A cedar stump with organic resin is used to make a coffee table - a decoration of the room. There are interesting models painted in bright or muted colors, or with applied patterns.
Let's sit down on a tree stump
Stump stools in the room are reminiscent of forest picnics with a fire and shish kebabs. Now these are fashionable pieces of furniture in rustic, loft and other similar styles.
Stools are decorated with soft decorative pillows and painted. If you make a back, you get a designer chair, and adding armrests will turn the chair into a chair. Original benches or sofas are made from the deck, which will fit into the city hallway.
Stumps in the interior, collected in a set
To make a set, stumps are selected that differ in height and diameter. It is permissible to put together stumps of different tree species or painted in harmonizing colors.
Such headsets will fit into a classic interior, country style, grunge style, minimalism or industrial style. Stumps painted with glossy and metallic shades are relevant for high-tech style.
An interesting stand for wine bottles is easy to make by yourself, you will get an author's piece of decor. Carefully clean the deck and prepare the cells, then varnish. If you cut square openings in a curved log, you get an original rack - whatnot.
Stump in the apartment to decorate the bedroom
It is unusual in the bedroom without a bedside table. Here, too, a stump will become an original and fashionable solution. They put such a bedside table on wheels, paint it, cut a hole in the center - there are a lot of ideas. It is useful that items that are superfluous next to the place to sleep will not fit in such a bedside table.
A piece of log makes flower stands, which looks beautiful and aesthetically pleasing. If you make a recess inside the cut and apply glossy paint, you get candlesticks that will decorate the room.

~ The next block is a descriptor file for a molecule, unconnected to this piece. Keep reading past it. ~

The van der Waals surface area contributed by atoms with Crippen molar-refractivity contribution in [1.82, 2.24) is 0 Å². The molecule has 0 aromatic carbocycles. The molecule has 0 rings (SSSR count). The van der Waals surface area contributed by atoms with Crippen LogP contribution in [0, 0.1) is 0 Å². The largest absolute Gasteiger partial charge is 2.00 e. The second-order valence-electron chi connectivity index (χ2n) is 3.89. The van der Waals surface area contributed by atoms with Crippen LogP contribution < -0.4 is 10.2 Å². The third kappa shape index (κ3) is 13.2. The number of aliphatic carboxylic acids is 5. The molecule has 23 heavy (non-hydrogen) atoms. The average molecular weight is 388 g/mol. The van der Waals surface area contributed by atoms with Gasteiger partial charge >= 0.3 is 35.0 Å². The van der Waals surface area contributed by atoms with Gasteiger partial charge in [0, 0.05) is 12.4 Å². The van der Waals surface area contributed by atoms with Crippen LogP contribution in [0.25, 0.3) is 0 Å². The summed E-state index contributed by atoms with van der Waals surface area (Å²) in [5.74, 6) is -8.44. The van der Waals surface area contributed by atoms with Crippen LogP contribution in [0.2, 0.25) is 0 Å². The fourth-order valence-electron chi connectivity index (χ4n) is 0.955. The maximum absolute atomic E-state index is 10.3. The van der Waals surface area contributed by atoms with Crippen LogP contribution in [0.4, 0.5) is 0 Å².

How to process a stump for the interior yourself, step-by-step instructions
It is easy to make a fashionable thing out of a stump, which neither your friends nor your neighbors have.
To make a table or stool, you should first look for a suitable dry block or stump with roots, and ask about the processing rules. Untreated material cannot be placed in the room.
Cut off the excess and treat the workpiece with an insect repellent.
Masters advise to remove the bark, otherwise after drying it will crumble, leaving debris, or it will hurt your hand. Remove with a chisel or chisel, tapping with a hammer.
If the bark does not come off, such a blank is dried for 1-2 months, leaving it in a dry and warm room.
If the stump in the apartment is intended for a table or stand, the surface is leveled with a planer, checking the level.
The saw cuts and sides are sanded with sandpaper or with a grinder until smooth, then the dust is removed.
The stump must then be primed, but if necessary impregnated with a water-repellent impregnation.
Can be painted or patterned as desired.
2-3 coats of wood varnish are applied over the top. Lacquer is chosen with a water base.
Polish with a soft abrasive cloth.
If you make an effort, you can make stylish interior elements from a seemingly unnecessary stump or trimming a log.
A piece of wood with bark makes an interesting vase. LED bulbs are inserted inside the empty stump-table, and the table also becomes a lamp. The wall looks original if you paste over it with round saw cuts of a tree trunk.
If there is no forest nearby
Where there is nowhere to get a stump, a skillful forgery is made. For example, Kalon Studios has released a novelty - even stumps in the interior, similar to teeth glued from pieces.